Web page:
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Shock Breakout Signals: Convective versus Jet-Driven Supernova/Hypernova Signals

Presentation #108.04 in the session Time-domain Astrophysics - Poster Session.

Published onMay 03, 2024
Shock Breakout Signals: Convective versus Jet-Driven Supernova/Hypernova Signals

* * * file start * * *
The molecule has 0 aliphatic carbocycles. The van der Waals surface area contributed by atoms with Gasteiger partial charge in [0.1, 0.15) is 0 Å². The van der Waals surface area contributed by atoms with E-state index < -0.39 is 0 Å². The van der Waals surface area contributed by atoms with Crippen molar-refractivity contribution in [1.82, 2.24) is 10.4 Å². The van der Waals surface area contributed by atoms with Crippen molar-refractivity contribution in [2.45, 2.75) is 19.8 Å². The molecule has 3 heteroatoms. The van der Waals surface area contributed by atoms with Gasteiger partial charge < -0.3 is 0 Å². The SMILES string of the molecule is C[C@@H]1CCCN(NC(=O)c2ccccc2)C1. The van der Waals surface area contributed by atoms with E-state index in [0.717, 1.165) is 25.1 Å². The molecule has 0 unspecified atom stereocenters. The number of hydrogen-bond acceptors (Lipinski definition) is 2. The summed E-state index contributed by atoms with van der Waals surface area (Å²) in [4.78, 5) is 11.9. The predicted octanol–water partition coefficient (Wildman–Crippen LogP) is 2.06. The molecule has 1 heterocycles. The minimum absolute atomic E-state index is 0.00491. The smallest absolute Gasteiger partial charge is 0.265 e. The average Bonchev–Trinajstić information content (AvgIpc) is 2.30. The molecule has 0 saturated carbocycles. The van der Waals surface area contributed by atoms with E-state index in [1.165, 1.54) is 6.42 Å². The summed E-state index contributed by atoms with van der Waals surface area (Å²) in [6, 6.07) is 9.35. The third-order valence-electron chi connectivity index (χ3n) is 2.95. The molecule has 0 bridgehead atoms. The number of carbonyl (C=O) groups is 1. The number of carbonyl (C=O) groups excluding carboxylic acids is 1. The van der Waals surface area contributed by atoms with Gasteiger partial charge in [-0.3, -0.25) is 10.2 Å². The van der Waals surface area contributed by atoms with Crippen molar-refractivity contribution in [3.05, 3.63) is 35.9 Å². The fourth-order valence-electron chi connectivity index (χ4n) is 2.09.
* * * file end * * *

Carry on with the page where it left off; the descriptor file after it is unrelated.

The explosive mechanism behind supernovae and hypernovae can be classified into two categories: convective-driven and jet-driven explosions. In the extreme case where the jet is highly relativistic after propagating through the star, a powerful gamma-ray burst is produced. But, if the jet engine is common, we expect a continuum relativistic ejecta from jet outbursts depending upon the amount of baryon contamination. We also expect a range in the distribution of relativistic ejecta from convective engine explosions. This relativistic ejecta in this engine is produced when the shock accelerates down the steep density gradient of the stellar edge, and the distribution of the ejecta Lorentz-factors depends upon the nature of this gradient. The shock breakout signal, thermal emission produced from the emergence of these shocks from the star, can peak anywhere from high-energy ultraviolet photons to gamma-rays. The peak of this emission and its evolution can be used to probe the nature of the explosion. Here we present simulations of the shock breakout signal from these different ejecta distributions.

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